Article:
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Bangladesh paying the price despite not being responsible

Muhammad Ismail Jobiullah
01 Dec 2022 00:00:00 | Update: 30 Nov 2022 22:34:13
Bangladesh paying the price despite not being responsible

Bangladesh is ranked seventh in the Global Climate Risk Index’s list of the most vulnerable countries to climate change in 2021. The irony is that low lying deltaic country accounts for only 0.56 per cent of global carbon emissions.

With this negligible amount of carbon emissions, Bangladesh has almost no impact on global climate change; rather, the country has become the victim of the developed industrialised nations’ increasingly negative impact on global climate change.

Conversely, the giant economies of the world are the major contributors to climate change. According to relevant data this year’s global carbon footprint, the five major countries, including the United States, Russia, India, China, and Japan, are responsible for 55 per cent of global carbon emissions.

China alone is responsible for 30 per cent of global carbon emissions. And there is no sign of slow-down regarding its race towards the goal of becoming more industrialised, as it only focuses on expanding its market, defying the green activists’ urge to limit carbon emissions.

Moreover, the highly developed as well as fast developing countries are literally shrugging off the global call to reduce carbon emissions. And countries like Bangladesh are bearing the brunt of this attitude.

The aggressive nature of the world’s industrialised countries to become wealthier at any cost is the root cause of climate change and its deleterious impacts. And the poorer countries of the world are paying the price for their lackadaisical attitudes and extreme levels of recklessness. Bangladesh is one of the worst sufferers of their mindless game.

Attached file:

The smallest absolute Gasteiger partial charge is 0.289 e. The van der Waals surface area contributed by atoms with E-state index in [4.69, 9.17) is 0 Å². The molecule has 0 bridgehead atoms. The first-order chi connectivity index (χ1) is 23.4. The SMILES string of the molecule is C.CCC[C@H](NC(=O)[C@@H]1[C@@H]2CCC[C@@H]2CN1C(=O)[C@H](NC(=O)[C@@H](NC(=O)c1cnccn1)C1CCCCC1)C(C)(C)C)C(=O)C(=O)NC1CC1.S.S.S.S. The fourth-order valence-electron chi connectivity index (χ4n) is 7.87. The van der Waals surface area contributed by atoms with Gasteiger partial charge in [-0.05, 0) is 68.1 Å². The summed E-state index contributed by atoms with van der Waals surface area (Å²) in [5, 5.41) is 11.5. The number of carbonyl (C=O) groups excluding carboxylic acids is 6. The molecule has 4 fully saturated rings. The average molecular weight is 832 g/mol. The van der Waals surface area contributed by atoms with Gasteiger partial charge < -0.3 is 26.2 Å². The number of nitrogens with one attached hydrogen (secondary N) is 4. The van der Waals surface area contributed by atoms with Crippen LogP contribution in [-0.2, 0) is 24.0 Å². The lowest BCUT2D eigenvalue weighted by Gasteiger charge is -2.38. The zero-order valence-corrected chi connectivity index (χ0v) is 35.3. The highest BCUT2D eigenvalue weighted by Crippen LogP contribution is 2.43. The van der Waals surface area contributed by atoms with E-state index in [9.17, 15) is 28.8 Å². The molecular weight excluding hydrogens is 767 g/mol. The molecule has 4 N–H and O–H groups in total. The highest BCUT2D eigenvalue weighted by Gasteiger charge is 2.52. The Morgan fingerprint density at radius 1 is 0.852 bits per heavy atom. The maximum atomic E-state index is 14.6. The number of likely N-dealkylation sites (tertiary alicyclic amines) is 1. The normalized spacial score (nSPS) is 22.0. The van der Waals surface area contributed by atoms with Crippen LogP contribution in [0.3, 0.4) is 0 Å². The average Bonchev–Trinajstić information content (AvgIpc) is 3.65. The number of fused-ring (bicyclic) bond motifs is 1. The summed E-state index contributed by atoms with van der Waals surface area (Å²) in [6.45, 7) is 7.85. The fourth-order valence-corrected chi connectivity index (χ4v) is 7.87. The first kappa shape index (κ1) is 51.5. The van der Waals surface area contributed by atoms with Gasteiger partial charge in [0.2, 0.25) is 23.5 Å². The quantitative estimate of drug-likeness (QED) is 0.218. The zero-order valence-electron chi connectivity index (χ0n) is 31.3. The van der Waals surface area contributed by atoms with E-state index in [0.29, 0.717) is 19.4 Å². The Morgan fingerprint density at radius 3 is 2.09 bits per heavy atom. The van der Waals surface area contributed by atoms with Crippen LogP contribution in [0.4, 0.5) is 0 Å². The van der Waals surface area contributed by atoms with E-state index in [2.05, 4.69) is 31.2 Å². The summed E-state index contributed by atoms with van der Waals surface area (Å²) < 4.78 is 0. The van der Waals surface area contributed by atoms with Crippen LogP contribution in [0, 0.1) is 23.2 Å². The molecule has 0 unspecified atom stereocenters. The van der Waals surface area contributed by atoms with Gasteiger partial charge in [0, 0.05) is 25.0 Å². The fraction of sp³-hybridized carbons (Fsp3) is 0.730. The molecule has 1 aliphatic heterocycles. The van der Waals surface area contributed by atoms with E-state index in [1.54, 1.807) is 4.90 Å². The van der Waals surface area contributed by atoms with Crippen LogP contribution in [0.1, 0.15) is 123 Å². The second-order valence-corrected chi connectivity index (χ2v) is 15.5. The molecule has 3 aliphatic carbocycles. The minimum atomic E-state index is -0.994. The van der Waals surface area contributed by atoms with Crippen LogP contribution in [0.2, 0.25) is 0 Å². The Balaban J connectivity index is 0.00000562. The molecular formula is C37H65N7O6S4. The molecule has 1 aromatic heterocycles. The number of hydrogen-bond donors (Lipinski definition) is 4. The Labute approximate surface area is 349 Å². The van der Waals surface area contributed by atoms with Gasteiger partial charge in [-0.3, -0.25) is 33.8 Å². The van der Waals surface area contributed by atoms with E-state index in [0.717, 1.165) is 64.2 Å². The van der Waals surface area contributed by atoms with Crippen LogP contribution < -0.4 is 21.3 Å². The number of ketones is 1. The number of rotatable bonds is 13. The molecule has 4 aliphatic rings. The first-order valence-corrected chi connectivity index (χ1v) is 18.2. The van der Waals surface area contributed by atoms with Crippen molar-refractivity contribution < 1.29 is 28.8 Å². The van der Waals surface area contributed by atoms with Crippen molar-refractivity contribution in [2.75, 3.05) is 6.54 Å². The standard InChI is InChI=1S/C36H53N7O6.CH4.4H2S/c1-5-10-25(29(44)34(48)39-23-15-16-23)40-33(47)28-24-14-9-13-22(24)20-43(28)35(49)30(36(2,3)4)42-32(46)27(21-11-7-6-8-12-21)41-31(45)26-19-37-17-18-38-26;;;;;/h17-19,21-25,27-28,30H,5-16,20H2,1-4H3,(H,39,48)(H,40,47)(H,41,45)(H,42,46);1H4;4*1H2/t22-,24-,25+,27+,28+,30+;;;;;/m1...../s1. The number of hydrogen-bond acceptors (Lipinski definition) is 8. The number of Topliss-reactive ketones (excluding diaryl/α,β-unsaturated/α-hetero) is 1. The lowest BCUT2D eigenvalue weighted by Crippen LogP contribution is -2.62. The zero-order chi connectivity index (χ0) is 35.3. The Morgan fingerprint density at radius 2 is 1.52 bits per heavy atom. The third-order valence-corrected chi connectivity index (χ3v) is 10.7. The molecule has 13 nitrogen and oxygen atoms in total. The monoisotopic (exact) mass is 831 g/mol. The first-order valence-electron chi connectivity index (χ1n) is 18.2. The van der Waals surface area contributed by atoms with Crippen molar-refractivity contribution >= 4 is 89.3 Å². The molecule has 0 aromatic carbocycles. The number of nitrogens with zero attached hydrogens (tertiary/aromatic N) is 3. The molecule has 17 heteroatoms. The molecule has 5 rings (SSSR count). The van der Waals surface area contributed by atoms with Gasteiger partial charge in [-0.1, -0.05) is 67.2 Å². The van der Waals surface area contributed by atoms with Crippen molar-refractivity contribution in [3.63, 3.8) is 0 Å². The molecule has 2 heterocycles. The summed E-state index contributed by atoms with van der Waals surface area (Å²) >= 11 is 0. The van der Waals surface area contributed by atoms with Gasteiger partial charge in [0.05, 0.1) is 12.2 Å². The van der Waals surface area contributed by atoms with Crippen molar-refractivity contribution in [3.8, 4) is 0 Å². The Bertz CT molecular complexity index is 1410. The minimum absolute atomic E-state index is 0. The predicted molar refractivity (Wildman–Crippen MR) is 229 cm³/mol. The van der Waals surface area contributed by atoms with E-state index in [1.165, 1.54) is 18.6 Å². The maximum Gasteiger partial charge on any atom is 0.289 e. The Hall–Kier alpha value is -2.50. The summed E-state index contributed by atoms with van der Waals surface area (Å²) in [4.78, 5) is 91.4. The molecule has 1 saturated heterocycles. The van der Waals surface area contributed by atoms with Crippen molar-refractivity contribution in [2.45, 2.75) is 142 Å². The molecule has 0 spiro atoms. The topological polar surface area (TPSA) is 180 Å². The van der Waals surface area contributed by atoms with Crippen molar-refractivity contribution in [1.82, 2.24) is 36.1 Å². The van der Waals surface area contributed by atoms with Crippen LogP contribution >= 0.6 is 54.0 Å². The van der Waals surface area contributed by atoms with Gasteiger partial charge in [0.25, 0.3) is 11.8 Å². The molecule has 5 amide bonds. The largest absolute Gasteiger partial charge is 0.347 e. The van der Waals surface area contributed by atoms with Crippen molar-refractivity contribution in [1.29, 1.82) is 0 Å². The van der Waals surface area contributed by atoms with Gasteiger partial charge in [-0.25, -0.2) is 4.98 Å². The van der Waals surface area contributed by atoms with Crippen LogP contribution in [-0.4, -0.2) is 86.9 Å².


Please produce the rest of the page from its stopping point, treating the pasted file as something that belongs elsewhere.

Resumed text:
International conferences are regularly held and they invariably end with verbose speeches and false promises. The pledges to limit the global average temperature rise to 2 degrees Celsius have been the rallying cry of the conferences, but there has been no sign of implementation.

The recent COP27 conference in Egypt made the overall situation more complex. The introduction of the loss and damage fund has intensified the political instability as EU nations point out that China must pay for the fund because it has been regarded as the biggest polluter.

China’s rejection of the proposal has made matters worse, and the funding issue has become increasingly contentious, which ultimately will worsen the fate of climate-vulnerable countries. All the situations can be summed up by saying that countries like Bangladesh are going to suffer more and more.

Woes of Bangladesh

Bangladesh’s unique geographical location, with the Himalayas to the north, a massive delta basin, and the world’s largest bay, the Bay of Bengal, to the south, is already a good reason for floods, cyclones, and sea level rise. But climate change is adding salt to the wounds and increasing suffering in the region.